The dovish move in U.S. monetary policy takes pressure off many other central banks that were concerned about the impact of rising U.S. interest rates on their home currencies. In anticipation of tightening U.S. monetary policy, they had sought to offset the expected volatility by adopting highly restrictive monetary policies of their own. The tighter policy mitigated domestic currency weakness, which can lead to imported inflation and portfolio outflows to dollar-based assets. But the change in U.S. monetary policy, coupled with a benign inflation environment globally, has now created a backdrop in which we could see coordinated policy easing across most emerging markets in 2020.
10-Year Yield Change (basis points), as of 12/31/2019
3. Accelerating GDP Growth
After several years of slowing or sluggish growth driven by a combination of high interest rates, currency volatility, ebbing global trade and weak investment spending, the outlook is improving. Every major emerging market except China is expected to see faster economic growth in 2020 as the headwinds of the past few years abate and in some cases become tailwinds.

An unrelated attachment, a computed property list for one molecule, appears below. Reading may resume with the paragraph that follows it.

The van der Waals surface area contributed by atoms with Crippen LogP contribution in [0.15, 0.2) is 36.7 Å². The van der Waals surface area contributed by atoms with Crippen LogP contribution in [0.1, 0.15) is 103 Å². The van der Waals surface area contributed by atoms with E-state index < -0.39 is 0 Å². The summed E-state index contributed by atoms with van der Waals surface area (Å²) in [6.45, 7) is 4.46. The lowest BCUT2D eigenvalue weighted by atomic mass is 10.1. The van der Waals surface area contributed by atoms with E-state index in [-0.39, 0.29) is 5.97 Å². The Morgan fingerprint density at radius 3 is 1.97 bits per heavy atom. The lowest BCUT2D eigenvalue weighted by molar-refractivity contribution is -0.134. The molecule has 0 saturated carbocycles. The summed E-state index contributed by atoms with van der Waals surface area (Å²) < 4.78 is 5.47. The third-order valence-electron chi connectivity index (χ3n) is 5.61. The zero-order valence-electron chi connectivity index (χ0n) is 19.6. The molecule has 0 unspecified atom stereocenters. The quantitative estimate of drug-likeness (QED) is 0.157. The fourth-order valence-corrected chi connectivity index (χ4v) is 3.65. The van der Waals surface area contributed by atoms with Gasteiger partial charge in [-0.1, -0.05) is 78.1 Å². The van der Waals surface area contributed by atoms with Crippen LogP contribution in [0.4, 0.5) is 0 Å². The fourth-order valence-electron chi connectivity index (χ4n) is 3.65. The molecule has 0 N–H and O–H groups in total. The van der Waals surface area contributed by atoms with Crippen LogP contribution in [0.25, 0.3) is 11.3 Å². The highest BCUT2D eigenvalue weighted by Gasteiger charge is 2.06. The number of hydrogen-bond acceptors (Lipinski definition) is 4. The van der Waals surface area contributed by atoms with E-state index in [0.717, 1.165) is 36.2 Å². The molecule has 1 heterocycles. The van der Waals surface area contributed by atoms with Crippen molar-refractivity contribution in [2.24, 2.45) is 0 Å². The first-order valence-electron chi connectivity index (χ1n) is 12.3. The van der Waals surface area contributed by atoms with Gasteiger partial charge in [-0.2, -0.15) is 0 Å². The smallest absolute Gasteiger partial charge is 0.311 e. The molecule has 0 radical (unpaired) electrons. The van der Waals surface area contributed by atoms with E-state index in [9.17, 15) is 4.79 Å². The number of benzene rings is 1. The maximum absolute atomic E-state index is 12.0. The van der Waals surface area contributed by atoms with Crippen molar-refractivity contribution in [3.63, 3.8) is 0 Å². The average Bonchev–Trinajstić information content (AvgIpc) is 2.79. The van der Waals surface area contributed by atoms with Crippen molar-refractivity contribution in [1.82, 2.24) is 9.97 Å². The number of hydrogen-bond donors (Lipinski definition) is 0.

GDP Growth Acceleration (YoY), as of 12/31/2019
4. Faster Earnings Growth
After peaking in mid-2011, emerging market earnings consistently fell in U.S. dollar terms for nearly five years due to a combination of a stronger dollar and a painful reset of expectations, a process that took multiple years. Following a difficult start in 2016, the outlook brightened as global growth became positively synchronized, fueled by coordinated easing and Chinese economic stimulus. Unfortunately, this recovery was short-circuited by a new round of dollar strength resulting from the U.S.’s 2017 tax cuts and deregulation drive, which fueled a pick-up in U.S. growth. A softer dollar and faster emerging market growth should enable underlying earnings growth to shine through this time around. Earnings growth in most major emerging markets is expected to exceed the S&P 500 Index earnings growth in 2020.